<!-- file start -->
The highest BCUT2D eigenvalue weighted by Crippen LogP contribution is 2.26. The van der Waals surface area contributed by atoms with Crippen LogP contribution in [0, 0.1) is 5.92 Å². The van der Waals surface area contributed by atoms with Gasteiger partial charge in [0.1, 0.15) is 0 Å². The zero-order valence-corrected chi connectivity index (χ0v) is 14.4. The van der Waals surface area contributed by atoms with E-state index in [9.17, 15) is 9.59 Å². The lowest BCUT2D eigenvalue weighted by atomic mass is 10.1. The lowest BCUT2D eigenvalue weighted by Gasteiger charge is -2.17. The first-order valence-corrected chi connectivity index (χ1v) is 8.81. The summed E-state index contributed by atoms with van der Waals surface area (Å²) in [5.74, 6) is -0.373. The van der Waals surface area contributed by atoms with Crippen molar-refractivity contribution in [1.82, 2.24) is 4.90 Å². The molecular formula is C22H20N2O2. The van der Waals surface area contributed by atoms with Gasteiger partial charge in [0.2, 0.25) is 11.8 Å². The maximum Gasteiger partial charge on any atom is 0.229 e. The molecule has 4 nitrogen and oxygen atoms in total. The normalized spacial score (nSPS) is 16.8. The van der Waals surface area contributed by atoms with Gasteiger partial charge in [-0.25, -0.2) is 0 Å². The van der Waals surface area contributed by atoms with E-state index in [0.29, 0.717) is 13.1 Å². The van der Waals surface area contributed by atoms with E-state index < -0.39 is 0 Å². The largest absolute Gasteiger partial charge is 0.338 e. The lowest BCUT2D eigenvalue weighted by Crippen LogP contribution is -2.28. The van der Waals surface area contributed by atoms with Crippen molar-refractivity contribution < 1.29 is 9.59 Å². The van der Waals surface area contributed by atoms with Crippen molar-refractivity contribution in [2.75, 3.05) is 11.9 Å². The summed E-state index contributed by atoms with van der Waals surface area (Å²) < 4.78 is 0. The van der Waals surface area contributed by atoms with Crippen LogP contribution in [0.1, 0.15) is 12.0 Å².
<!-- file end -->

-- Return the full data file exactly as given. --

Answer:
The highest BCUT2D eigenvalue weighted by Crippen LogP contribution is 2.26. The van der Waals surface area contributed by atoms with Crippen LogP contribution in [0, 0.1) is 5.92 Å². The van der Waals surface area contributed by atoms with Gasteiger partial charge in [0.1, 0.15) is 0 Å². The zero-order valence-corrected chi connectivity index (χ0v) is 14.4. The van der Waals surface area contributed by atoms with E-state index in [9.17, 15) is 9.59 Å². The lowest BCUT2D eigenvalue weighted by atomic mass is 10.1. The lowest BCUT2D eigenvalue weighted by Gasteiger charge is -2.17. The first-order valence-corrected chi connectivity index (χ1v) is 8.81. The summed E-state index contributed by atoms with van der Waals surface area (Å²) in [5.74, 6) is -0.373. The van der Waals surface area contributed by atoms with Crippen molar-refractivity contribution in [1.82, 2.24) is 4.90 Å². The molecular formula is C22H20N2O2. The van der Waals surface area contributed by atoms with Gasteiger partial charge in [0.2, 0.25) is 11.8 Å². The maximum Gasteiger partial charge on any atom is 0.229 e. The molecule has 4 nitrogen and oxygen atoms in total. The normalized spacial score (nSPS) is 16.8. The van der Waals surface area contributed by atoms with Gasteiger partial charge in [-0.25, -0.2) is 0 Å². The van der Waals surface area contributed by atoms with E-state index in [0.29, 0.717) is 13.1 Å². The van der Waals surface area contributed by atoms with E-state index < -0.39 is 0 Å². The largest absolute Gasteiger partial charge is 0.338 e. The lowest BCUT2D eigenvalue weighted by Crippen LogP contribution is -2.28. The van der Waals surface area contributed by atoms with Crippen molar-refractivity contribution < 1.29 is 9.59 Å². The van der Waals surface area contributed by atoms with Crippen molar-refractivity contribution in [2.75, 3.05) is 11.9 Å². The summed E-state index contributed by atoms with van der Waals surface area (Å²) < 4.78 is 0. The van der Waals surface area contributed by atoms with Crippen LogP contribution in [0.1, 0.15) is 12.0 Å².